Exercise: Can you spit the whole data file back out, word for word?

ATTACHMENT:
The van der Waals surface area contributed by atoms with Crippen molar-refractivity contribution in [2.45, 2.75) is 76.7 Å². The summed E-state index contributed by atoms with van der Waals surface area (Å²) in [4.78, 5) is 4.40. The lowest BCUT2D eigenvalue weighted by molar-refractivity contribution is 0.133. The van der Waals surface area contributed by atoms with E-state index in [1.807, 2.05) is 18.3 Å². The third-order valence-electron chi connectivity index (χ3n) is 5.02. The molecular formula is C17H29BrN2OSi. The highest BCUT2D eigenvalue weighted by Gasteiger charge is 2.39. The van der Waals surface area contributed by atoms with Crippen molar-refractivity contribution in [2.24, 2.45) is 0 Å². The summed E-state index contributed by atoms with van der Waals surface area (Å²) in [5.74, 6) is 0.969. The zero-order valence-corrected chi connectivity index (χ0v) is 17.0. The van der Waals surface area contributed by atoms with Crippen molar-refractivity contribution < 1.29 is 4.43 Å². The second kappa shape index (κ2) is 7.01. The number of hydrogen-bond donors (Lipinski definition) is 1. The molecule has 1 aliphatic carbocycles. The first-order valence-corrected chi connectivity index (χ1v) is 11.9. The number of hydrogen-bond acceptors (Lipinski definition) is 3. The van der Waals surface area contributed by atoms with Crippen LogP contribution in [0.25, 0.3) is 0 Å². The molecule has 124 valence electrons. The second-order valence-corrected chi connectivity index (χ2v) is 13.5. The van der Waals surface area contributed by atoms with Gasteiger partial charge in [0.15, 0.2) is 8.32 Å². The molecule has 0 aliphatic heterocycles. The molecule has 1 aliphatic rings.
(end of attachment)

The van der Waals surface area contributed by atoms with Crippen molar-refractivity contribution in [2.45, 2.75) is 76.7 Å². The summed E-state index contributed by atoms with van der Waals surface area (Å²) in [4.78, 5) is 4.40. The lowest BCUT2D eigenvalue weighted by molar-refractivity contribution is 0.133. The van der Waals surface area contributed by atoms with E-state index in [1.807, 2.05) is 18.3 Å². The third-order valence-electron chi connectivity index (χ3n) is 5.02. The molecular formula is C17H29BrN2OSi. The highest BCUT2D eigenvalue weighted by Gasteiger charge is 2.39. The van der Waals surface area contributed by atoms with Crippen molar-refractivity contribution in [2.24, 2.45) is 0 Å². The summed E-state index contributed by atoms with van der Waals surface area (Å²) in [5.74, 6) is 0.969. The zero-order valence-corrected chi connectivity index (χ0v) is 17.0. The van der Waals surface area contributed by atoms with Crippen molar-refractivity contribution < 1.29 is 4.43 Å². The second kappa shape index (κ2) is 7.01. The number of hydrogen-bond donors (Lipinski definition) is 1. The molecule has 1 aliphatic carbocycles. The first-order valence-corrected chi connectivity index (χ1v) is 11.9. The number of hydrogen-bond acceptors (Lipinski definition) is 3. The van der Waals surface area contributed by atoms with Crippen LogP contribution in [0.25, 0.3) is 0 Å². The molecule has 124 valence electrons. The second-order valence-corrected chi connectivity index (χ2v) is 13.5. The van der Waals surface area contributed by atoms with Gasteiger partial charge in [0.15, 0.2) is 8.32 Å². The molecule has 0 aliphatic heterocycles. The molecule has 1 aliphatic rings.